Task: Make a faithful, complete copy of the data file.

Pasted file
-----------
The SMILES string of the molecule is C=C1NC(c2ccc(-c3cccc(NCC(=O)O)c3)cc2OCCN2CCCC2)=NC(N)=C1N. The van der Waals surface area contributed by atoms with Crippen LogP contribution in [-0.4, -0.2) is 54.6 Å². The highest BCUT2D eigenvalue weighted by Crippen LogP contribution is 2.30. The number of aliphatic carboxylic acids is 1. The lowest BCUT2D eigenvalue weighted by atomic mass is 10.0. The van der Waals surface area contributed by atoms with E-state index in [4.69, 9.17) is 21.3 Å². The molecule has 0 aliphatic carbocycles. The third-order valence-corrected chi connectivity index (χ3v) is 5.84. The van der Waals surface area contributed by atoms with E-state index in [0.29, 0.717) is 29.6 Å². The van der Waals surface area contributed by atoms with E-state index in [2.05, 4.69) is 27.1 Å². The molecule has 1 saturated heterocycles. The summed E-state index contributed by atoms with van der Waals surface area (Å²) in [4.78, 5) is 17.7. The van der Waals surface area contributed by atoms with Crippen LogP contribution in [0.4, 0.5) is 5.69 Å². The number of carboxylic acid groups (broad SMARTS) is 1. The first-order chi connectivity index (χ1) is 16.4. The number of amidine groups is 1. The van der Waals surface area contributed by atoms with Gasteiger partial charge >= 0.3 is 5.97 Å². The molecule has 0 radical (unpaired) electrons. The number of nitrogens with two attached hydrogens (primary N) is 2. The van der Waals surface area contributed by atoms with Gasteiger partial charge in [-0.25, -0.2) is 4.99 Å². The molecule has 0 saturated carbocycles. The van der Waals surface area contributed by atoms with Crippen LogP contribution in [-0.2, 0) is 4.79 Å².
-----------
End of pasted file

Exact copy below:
The SMILES string of the molecule is C=C1NC(c2ccc(-c3cccc(NCC(=O)O)c3)cc2OCCN2CCCC2)=NC(N)=C1N. The van der Waals surface area contributed by atoms with Crippen LogP contribution in [-0.4, -0.2) is 54.6 Å². The highest BCUT2D eigenvalue weighted by Crippen LogP contribution is 2.30. The number of aliphatic carboxylic acids is 1. The lowest BCUT2D eigenvalue weighted by atomic mass is 10.0. The van der Waals surface area contributed by atoms with E-state index in [4.69, 9.17) is 21.3 Å². The molecule has 0 aliphatic carbocycles. The third-order valence-corrected chi connectivity index (χ3v) is 5.84. The van der Waals surface area contributed by atoms with E-state index in [0.29, 0.717) is 29.6 Å². The van der Waals surface area contributed by atoms with E-state index in [2.05, 4.69) is 27.1 Å². The molecule has 1 saturated heterocycles. The summed E-state index contributed by atoms with van der Waals surface area (Å²) in [4.78, 5) is 17.7. The van der Waals surface area contributed by atoms with Crippen LogP contribution in [0.4, 0.5) is 5.69 Å². The number of carboxylic acid groups (broad SMARTS) is 1. The first-order chi connectivity index (χ1) is 16.4. The number of amidine groups is 1. The van der Waals surface area contributed by atoms with Gasteiger partial charge >= 0.3 is 5.97 Å². The molecule has 0 radical (unpaired) electrons. The number of nitrogens with two attached hydrogens (primary N) is 2. The van der Waals surface area contributed by atoms with Gasteiger partial charge in [-0.25, -0.2) is 4.99 Å². The molecule has 0 saturated carbocycles. The van der Waals surface area contributed by atoms with Crippen LogP contribution in [-0.2, 0) is 4.79 Å².